• 0 avatar

        @BigFire…You sound like one of those people who only get their “facts” from Fox News Channel. Nice job on adding intelligent discourse.

      • 0 avatar

        Yeah – don’t counter a point of view – accuse them of getting their information from Satan. That’ll counter their argument. Keep believing that, btw. Just don’t be on my debating team, OK?

      • 0 avatar

        @VanillaDude – Sounds like the rhetoric you get from Fox. Just like the opposite from MSNBC. You know cable news shows that have to fill in 24 hours of news with their own versions of the news or “facts”. Look at his/her other post in the VW UAW as it is verbatim that it is always Obama’s fault.

  • avatar

    “Selling investments” makes it sound like they are eating their seed corn. But that in itself doesn’t tell you anything. They could have sold some stocks and bought some other stocks just like any other institutional investors.

    Also- selling assets sound like a prudent thing to do. If their membership has fallen 75% from its peak, it would make sense for them to sell off the union halls that are no longer needed, etc.

  • avatar

    The headline should be changed to: UAW lives off its saving and once depleted will soon be living off our savings.

  • avatar

    This is the hallmark of a dying organization.

  • avatar

    Why not raise the dues?

  • avatar

    Someone hammer a wooden stake in it.

  • avatar
    Mark MacInnis

    Two questions:

    1. Shall we start a UAW Deathwatch? It’d be great if we could get Farago to drop by and “guest-write” for it….

    2. Does this mean they won’t be donating to the Obama/DNC re-election campaigns?

    I suspect the answer to both is “No!”…. I imagine these people are like cockroaches….not easy to get rid of.

  • avatar

    “The UAW reported assets of $1.04 billion in 2011 and liabilities of $7.1 billion.”

    What??? The UAW’s balance sheet shows six billion of negative equity? How can that be? A few years ago I started hollering about GM’s inevitable bankruptcy filing because the company was already insolvent (liabilities greater than assets) and unable to reverse the downward spiral. It was selling profitable divisions to subsidize the unprofitable divisions–a poor long-term strategy. I couldn’t see how the auditors could call GM a “going concern”.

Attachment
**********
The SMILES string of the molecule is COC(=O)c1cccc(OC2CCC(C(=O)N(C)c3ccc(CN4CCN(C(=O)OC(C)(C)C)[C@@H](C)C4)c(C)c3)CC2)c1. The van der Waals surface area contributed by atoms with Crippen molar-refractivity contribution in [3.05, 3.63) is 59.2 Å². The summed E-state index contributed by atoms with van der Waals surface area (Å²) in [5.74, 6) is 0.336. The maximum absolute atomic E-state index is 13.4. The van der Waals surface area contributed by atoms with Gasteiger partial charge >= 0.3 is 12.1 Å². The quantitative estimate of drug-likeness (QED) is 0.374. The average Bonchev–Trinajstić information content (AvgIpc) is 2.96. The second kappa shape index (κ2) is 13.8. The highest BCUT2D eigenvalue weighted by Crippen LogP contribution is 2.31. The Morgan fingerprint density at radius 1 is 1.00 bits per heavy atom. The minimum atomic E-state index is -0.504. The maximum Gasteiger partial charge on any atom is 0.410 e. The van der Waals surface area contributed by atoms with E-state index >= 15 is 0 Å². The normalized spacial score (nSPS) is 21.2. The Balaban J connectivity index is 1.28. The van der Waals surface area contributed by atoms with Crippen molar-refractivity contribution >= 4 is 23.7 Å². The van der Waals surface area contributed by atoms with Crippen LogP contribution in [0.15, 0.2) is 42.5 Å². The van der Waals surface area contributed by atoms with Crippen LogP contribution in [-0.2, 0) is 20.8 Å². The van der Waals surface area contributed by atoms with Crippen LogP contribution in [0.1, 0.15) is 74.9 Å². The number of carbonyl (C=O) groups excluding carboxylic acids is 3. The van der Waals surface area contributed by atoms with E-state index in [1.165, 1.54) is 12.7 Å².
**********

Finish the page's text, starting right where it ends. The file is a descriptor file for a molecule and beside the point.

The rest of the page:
Now it looks like the UAW is a GM copycat.

    • 0 avatar
      bumpy ii

      I would assume that most of that liability is a summation of long-term retirement benefits paid out on a planned schedule. GM’s problem was that its daily spending was more than the product was bringing in.

  • avatar

    Yet another unpleasant side effect of the neocolonial economic strategy pursued in this country since around 1982.

    • 0 avatar

      This is the result of COMPETITION, and the failure of management, and, to a lesser extent, union leadership, to realize that Toyota had a much better way to design and build vehicles. Toyota and Honda have been whipping the Big Three in passenger cars, minivans and crossovers since the early 1980s. Since that time, an increasing number of customers have realized this.

      Unless someone is going to argue that a Malibu is a better vehicle than a Camry, which should be entertaining, to say the least.

      Blaming this on Ronald Reagan is just plain silly. The UAW and management have no one to blame but themselves for this mess.

    • 0 avatar

      How much did you pay someone to teach you that lame brained drivel?

      Get your money back. It’s worthless.

  • avatar

    Hmmmm. . . Bloated organization living far beyond it’s means? Burn through your savings and max out those cards. Declare bankruptcy and hold your hand out for free money. Seems to be working for everyone else in this country.

    For now.